Aug. 21, 2014 SIGN IN | REGISTER

Injuries Don’t Stop Congressional Ballplayers

Marty LaVor/Special to Roll Call
In a memorable moment from the 1994 game, then-Rep. Sherrod Brown shattered Rep. Mike Oxley's arm and ended his playing days.

“Health care now! Health care now!”

The jeers swelled across the Democrats’ side of the stadium, shrill cries conflating sports with politics during the 1994 Roll Call Congressional Baseball Game.

Crumpled on the ground, in so much pain that he couldn’t make out the chants, was then-Rep. Mike Oxley (R-Ohio). Running into first baseman Sen. Sherrod Brown (D-Ohio) had shattered the bones in Oxley’s left arm.

The arm eventually required a pin that Oxley now refers to as a memento of the annual game, which he played in for 25 years while serving in Congress.

A shattered arm isn’t the only severe injury that Members of Congress risk by suiting up for the baseball game. Marty Lavor, a photojournalist who has covered the Congressional Baseball Game extensively, remembers broken jaws, cracked skulls and dislocated shoulders.

“There are injuries all the time — not necessarily as catastrophic as that, but they get them. ... That’s the price of doing business,” he said.

For Rep. Louie Gohmert, the cost in 2008 was a torn meniscus and ACL. Determined to make it home, the Texas Republican collided with pitcher Rep. Joe Baca (D-Calif.) over home plate. Despite the collision, Gohmert managed to twist his body enough to land a foot on the base — and seriously injure himself.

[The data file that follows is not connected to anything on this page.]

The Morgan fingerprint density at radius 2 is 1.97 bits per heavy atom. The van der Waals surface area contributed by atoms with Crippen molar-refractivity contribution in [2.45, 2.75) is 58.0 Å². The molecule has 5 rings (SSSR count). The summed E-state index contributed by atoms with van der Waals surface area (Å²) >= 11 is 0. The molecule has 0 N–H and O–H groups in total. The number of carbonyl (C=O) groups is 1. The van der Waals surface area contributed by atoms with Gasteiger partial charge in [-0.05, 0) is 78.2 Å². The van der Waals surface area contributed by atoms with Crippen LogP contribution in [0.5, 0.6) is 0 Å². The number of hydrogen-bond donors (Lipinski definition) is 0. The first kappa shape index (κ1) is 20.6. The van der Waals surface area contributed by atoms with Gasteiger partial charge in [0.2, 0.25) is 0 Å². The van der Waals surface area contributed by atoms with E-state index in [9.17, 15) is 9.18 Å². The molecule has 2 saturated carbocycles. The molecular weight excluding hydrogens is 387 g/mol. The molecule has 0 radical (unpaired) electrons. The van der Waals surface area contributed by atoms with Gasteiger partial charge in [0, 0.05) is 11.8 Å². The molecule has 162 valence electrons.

The next year, during a pre-game pep talk, GOP coach Rep. Joe Barton (Texas) warned the team members to play hard, but not hard enough that they injure themselves like Gohmert had.

“And I yelled, ‘You don’t want the run I made?’” Gohmert remembers. The score that year had been 11-10; Gohmert’s torn meniscus might have won his team the game.

Rep. Elton Gallegly (R-Calif.) also made a sacrifice for the good of his team in 1989. Sliding into home, waved along by the third base coach, the spikes on his cleat caught on some grass and his foot twisted under him, resulting in a fractured arch.

“I could clearly see that there was no way I could make it,” he said. But Gallegly’s advice to other players — “follow the rules of the game, follow your coach” — are rules he takes seriously as well, so he slid despite the improbability of a score.

Twenty-two years and a bit of arthritis later, Gallegly would risk his foot all over again and get back in the game if he could.

“I said to [Barton], ‘Coach, I’m ready, put me in,’” he said. “Unquestionably, it would be to the benefit of the team.”

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